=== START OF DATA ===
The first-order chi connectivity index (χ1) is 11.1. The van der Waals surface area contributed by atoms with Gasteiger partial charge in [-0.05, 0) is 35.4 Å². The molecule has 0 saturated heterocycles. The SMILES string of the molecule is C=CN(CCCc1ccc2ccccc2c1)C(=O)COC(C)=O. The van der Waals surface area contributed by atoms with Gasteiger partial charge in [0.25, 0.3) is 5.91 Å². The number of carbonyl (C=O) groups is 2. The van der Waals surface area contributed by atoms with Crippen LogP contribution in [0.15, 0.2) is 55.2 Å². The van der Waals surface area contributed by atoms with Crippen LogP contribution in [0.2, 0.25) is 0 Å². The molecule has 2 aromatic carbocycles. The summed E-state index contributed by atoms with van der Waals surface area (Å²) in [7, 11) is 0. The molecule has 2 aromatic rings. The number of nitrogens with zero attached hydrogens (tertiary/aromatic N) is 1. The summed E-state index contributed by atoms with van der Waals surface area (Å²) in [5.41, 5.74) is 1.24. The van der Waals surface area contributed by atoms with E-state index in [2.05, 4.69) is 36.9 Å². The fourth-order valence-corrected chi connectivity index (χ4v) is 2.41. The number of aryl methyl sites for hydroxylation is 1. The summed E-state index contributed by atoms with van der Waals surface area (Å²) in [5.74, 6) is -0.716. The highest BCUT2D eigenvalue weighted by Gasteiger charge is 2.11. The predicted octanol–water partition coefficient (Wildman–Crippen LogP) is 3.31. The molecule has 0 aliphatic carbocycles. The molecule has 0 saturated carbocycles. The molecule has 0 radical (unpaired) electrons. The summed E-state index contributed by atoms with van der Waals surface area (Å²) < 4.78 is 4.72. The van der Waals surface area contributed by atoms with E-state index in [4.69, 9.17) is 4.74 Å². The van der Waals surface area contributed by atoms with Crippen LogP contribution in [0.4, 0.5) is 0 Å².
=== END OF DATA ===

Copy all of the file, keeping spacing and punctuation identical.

The first-order chi connectivity index (χ1) is 11.1. The van der Waals surface area contributed by atoms with Gasteiger partial charge in [-0.05, 0) is 35.4 Å². The molecule has 0 saturated heterocycles. The SMILES string of the molecule is C=CN(CCCc1ccc2ccccc2c1)C(=O)COC(C)=O. The van der Waals surface area contributed by atoms with Gasteiger partial charge in [0.25, 0.3) is 5.91 Å². The number of carbonyl (C=O) groups is 2. The van der Waals surface area contributed by atoms with Crippen LogP contribution in [0.15, 0.2) is 55.2 Å². The van der Waals surface area contributed by atoms with Crippen LogP contribution in [0.2, 0.25) is 0 Å². The molecule has 2 aromatic carbocycles. The summed E-state index contributed by atoms with van der Waals surface area (Å²) in [7, 11) is 0. The molecule has 2 aromatic rings. The number of nitrogens with zero attached hydrogens (tertiary/aromatic N) is 1. The summed E-state index contributed by atoms with van der Waals surface area (Å²) in [5.41, 5.74) is 1.24. The van der Waals surface area contributed by atoms with E-state index in [2.05, 4.69) is 36.9 Å². The fourth-order valence-corrected chi connectivity index (χ4v) is 2.41. The number of aryl methyl sites for hydroxylation is 1. The summed E-state index contributed by atoms with van der Waals surface area (Å²) in [5.74, 6) is -0.716. The highest BCUT2D eigenvalue weighted by Gasteiger charge is 2.11. The predicted octanol–water partition coefficient (Wildman–Crippen LogP) is 3.31. The molecule has 0 aliphatic carbocycles. The molecule has 0 saturated carbocycles. The molecule has 0 radical (unpaired) electrons. The summed E-state index contributed by atoms with van der Waals surface area (Å²) < 4.78 is 4.72. The van der Waals surface area contributed by atoms with E-state index in [4.69, 9.17) is 4.74 Å². The van der Waals surface area contributed by atoms with Crippen LogP contribution in [0.4, 0.5) is 0 Å².